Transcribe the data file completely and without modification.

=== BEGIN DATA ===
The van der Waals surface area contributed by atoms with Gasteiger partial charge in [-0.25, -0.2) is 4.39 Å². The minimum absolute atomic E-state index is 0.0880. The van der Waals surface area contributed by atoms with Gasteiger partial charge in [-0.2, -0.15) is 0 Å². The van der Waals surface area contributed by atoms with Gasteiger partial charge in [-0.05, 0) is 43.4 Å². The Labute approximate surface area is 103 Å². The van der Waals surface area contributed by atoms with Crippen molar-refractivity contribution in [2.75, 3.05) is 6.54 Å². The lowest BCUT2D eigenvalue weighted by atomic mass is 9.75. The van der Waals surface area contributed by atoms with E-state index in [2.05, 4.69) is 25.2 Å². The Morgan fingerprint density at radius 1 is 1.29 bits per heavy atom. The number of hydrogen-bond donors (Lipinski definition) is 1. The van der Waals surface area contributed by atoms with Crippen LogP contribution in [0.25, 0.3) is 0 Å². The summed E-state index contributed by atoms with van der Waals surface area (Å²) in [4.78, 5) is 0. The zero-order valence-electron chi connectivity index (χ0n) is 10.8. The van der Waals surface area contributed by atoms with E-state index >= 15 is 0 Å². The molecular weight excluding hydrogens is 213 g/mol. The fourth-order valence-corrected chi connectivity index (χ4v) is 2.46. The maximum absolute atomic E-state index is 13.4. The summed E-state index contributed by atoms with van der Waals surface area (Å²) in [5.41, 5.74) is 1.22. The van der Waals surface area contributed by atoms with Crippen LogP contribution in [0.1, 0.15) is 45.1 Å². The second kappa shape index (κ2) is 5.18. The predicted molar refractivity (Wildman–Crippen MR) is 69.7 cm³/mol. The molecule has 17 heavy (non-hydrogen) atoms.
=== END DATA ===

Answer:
The van der Waals surface area contributed by atoms with Gasteiger partial charge in [-0.25, -0.2) is 4.39 Å². The minimum absolute atomic E-state index is 0.0880. The van der Waals surface area contributed by atoms with Gasteiger partial charge in [-0.2, -0.15) is 0 Å². The van der Waals surface area contributed by atoms with Gasteiger partial charge in [-0.05, 0) is 43.4 Å². The Labute approximate surface area is 103 Å². The van der Waals surface area contributed by atoms with Crippen molar-refractivity contribution in [2.75, 3.05) is 6.54 Å². The lowest BCUT2D eigenvalue weighted by atomic mass is 9.75. The van der Waals surface area contributed by atoms with E-state index in [2.05, 4.69) is 25.2 Å². The Morgan fingerprint density at radius 1 is 1.29 bits per heavy atom. The number of hydrogen-bond donors (Lipinski definition) is 1. The van der Waals surface area contributed by atoms with Crippen LogP contribution in [0.25, 0.3) is 0 Å². The summed E-state index contributed by atoms with van der Waals surface area (Å²) in [4.78, 5) is 0. The zero-order valence-electron chi connectivity index (χ0n) is 10.8. The van der Waals surface area contributed by atoms with E-state index >= 15 is 0 Å². The molecular weight excluding hydrogens is 213 g/mol. The fourth-order valence-corrected chi connectivity index (χ4v) is 2.46. The maximum absolute atomic E-state index is 13.4. The summed E-state index contributed by atoms with van der Waals surface area (Å²) in [5.41, 5.74) is 1.22. The van der Waals surface area contributed by atoms with Crippen LogP contribution in [0.1, 0.15) is 45.1 Å². The second kappa shape index (κ2) is 5.18. The predicted molar refractivity (Wildman–Crippen MR) is 69.7 cm³/mol. The molecule has 17 heavy (non-hydrogen) atoms.